Board seeks ‘fresh’ comprehensive plan

Published 1:18 am Friday, July 29, 2011

Washington’s Planning Board is looking for a “fresh” comprehensive plan from the firm hired by the city to help develop that plan.
During its meeting Monday, the board made it clear it wants the next comprehensive plan to include an implementation policy that includes identifying revenue sources to pay for the plan’s recommendations. The city awarded a $30,000 contract to Clarion Associates, a Denver-based firm with an office in Chapel Hill, to produce the updated plan.
Among the things a comprehensive plan addresses are land-use and zoning matters, along with other growth- and development-related issues, according to John Rodman, the city’s director of planning and community development. It also sets policies regarding those matters. The City Council has final say on the plan.
Roger Walden, a principal with Clarion Associates, told the board how the firm plans to update the plan. Walden was planning director in Chapel Hill for 20 years.
“When I think of a comprehensive plan, I think of it as a mechanism to answer three questions,” Walden said.
“The three questions that I think are important are: Where are we today? Where do we want to go with our community? … and most importantly, how do we get there?”
Board members offered items they want to see addressed in the plan.
Bob Henkel said he wants the plan to offer ways the city and Beaufort County can better unite and work together to address shared concerns and issues. John Tate said he wants the plan to look at ways to better streamline the development process in the city, removing hurdles that complicate plans by a new business, merchant or contractor to set up shop or build new houses and commercial structures. Chairwoman Dot Moate and Steve Moler want the updated plan to suggest ways to slow, if not stop, deterioration of the city’s neighborhoods.
Walden said input from city residents and property owners will be sought. Their input, gathered by several methods, will be valuable in drafting the plan update, he said. As for input, Moler said, he wants that input to come from city residents and taxpayers, not outsiders with little or no stake in the city’s future.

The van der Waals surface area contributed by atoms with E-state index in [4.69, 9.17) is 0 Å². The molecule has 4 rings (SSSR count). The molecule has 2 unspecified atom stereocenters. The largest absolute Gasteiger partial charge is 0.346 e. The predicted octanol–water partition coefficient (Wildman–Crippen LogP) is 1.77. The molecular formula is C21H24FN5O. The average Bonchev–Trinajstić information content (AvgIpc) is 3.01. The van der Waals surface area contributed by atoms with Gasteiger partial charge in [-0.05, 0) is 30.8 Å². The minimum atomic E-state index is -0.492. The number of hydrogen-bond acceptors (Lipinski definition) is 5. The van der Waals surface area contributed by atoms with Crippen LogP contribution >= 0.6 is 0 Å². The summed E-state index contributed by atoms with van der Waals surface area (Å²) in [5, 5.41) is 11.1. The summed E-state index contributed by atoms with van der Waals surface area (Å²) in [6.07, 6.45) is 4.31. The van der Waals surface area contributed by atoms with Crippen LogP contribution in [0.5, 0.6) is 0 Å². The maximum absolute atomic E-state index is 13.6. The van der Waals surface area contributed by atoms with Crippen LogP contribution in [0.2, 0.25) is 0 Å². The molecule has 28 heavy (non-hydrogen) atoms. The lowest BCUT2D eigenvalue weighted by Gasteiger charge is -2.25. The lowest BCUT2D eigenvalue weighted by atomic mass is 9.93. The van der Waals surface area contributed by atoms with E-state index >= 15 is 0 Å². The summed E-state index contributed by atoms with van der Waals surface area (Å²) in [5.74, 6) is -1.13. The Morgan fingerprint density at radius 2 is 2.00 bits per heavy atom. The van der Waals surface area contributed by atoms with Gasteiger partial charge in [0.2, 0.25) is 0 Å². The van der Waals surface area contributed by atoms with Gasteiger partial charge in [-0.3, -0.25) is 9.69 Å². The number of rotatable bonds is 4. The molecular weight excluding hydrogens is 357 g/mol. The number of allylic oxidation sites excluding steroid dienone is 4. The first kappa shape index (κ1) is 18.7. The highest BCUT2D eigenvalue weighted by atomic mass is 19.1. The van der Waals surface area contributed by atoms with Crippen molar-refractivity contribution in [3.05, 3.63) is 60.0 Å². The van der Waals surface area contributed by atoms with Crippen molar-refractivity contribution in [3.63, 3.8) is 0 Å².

Tate would like for the updated plan to provide specific information on how to pay for implementing the plan’s recommendations and strategies without putting undue burden on taxpayers.
“If we can come up with some efficiencies and grow some tax base, we can come up with some money without raising (tax rates). … That implementation-action part … that’s what I’m talking about,” Tate said.
Board members said they want an updated plan that’s actionable, not one that will sit on a shelf gathering dust because there’s no money to make it happen.
“I’m looking forward to a really fresh approach here,” said board member Jane Alligood.
A comprehensive plan would outline what kinds of development are desired in the city and where those types of development should occur. It also would address the issue of preserving and protecting historical and cultural buildings, sites and landmarks in the city.
City officials use the comprehensive plan when reviewing requests for land to be rezoned to see if the requested rezoning would be in compliance with the comprehensive plan.

About Mike Voss

Mike Voss is the contributing editor at the Washington Daily News. He has a daughter and four grandchildren. Except for nearly six years he worked at the Free Lance-Star in Fredericksburg, Va., in the early to mid-1990s, he has been at the Daily News since April 1986.
Journalism awards:
• Pulitzer Prize for Meritorious Public Service, 1990.
• Society of Professional Journalists: Sigma Delta Chi Award, Bronze Medallion.
• Associated Press Managing Editors’ Public Service Award.
• Investigative Reporters & Editors’ Award.
• North Carolina Press Association, First Place, Public Service Award, 1989.
• North Carolina Press Association, Second Place, Investigative Reporting, 1990.
All those were for the articles he and Betty Gray wrote about the city’s contaminated water system in 1989-1990.
• North Carolina Press Association, First Place, Investigative Reporting, 1991.
• North Carolina Press Association, Third Place, General News Reporting, 2005.
• North Carolina Press Association, Second Place, Lighter Columns, 2006.
Recently learned he will receive another award.
• North Carolina Press Association, First Place, Lighter Columns, 2010.
4. Lectured at or served on seminar panels at journalism schools at UNC-Chapel Hill, University of Maryland, Columbia University, Mary Washington University and Francis Marion University.

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